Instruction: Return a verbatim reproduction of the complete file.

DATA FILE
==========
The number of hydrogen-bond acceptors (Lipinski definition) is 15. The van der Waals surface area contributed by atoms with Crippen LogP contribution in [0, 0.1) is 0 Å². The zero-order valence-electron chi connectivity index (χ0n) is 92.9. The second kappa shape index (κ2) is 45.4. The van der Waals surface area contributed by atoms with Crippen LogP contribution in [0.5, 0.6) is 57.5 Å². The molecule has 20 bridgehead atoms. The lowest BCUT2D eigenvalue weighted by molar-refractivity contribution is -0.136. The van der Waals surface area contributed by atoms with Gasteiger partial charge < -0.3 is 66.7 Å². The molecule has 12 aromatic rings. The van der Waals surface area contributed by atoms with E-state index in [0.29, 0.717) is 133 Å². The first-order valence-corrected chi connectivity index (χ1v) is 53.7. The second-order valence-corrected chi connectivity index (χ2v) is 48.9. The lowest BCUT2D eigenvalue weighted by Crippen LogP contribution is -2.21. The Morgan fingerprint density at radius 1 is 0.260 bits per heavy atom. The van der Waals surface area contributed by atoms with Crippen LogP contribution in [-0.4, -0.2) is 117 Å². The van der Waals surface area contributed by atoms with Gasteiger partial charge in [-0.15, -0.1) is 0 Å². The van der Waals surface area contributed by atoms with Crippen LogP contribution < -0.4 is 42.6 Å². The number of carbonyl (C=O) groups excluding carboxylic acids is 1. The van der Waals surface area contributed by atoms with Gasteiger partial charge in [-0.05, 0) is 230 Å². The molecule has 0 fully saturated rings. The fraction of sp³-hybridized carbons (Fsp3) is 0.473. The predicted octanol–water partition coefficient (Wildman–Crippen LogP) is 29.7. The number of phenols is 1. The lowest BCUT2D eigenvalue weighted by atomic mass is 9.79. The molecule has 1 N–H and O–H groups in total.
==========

The number of hydrogen-bond acceptors (Lipinski definition) is 15. The van der Waals surface area contributed by atoms with Crippen LogP contribution in [0, 0.1) is 0 Å². The zero-order valence-electron chi connectivity index (χ0n) is 92.9. The second kappa shape index (κ2) is 45.4. The van der Waals surface area contributed by atoms with Crippen LogP contribution in [0.5, 0.6) is 57.5 Å². The molecule has 20 bridgehead atoms. The lowest BCUT2D eigenvalue weighted by molar-refractivity contribution is -0.136. The van der Waals surface area contributed by atoms with Gasteiger partial charge < -0.3 is 66.7 Å². The molecule has 12 aromatic rings. The van der Waals surface area contributed by atoms with E-state index in [0.29, 0.717) is 133 Å². The first-order valence-corrected chi connectivity index (χ1v) is 53.7. The second-order valence-corrected chi connectivity index (χ2v) is 48.9. The lowest BCUT2D eigenvalue weighted by Crippen LogP contribution is -2.21. The Morgan fingerprint density at radius 1 is 0.260 bits per heavy atom. The van der Waals surface area contributed by atoms with Crippen LogP contribution in [-0.4, -0.2) is 117 Å². The van der Waals surface area contributed by atoms with Gasteiger partial charge in [-0.15, -0.1) is 0 Å². The van der Waals surface area contributed by atoms with Crippen LogP contribution < -0.4 is 42.6 Å². The number of carbonyl (C=O) groups excluding carboxylic acids is 1. The van der Waals surface area contributed by atoms with Gasteiger partial charge in [-0.05, 0) is 230 Å². The molecule has 0 fully saturated rings. The fraction of sp³-hybridized carbons (Fsp3) is 0.473. The predicted octanol–water partition coefficient (Wildman–Crippen LogP) is 29.7. The number of phenols is 1. The lowest BCUT2D eigenvalue weighted by atomic mass is 9.79. The molecule has 1 N–H and O–H groups in total.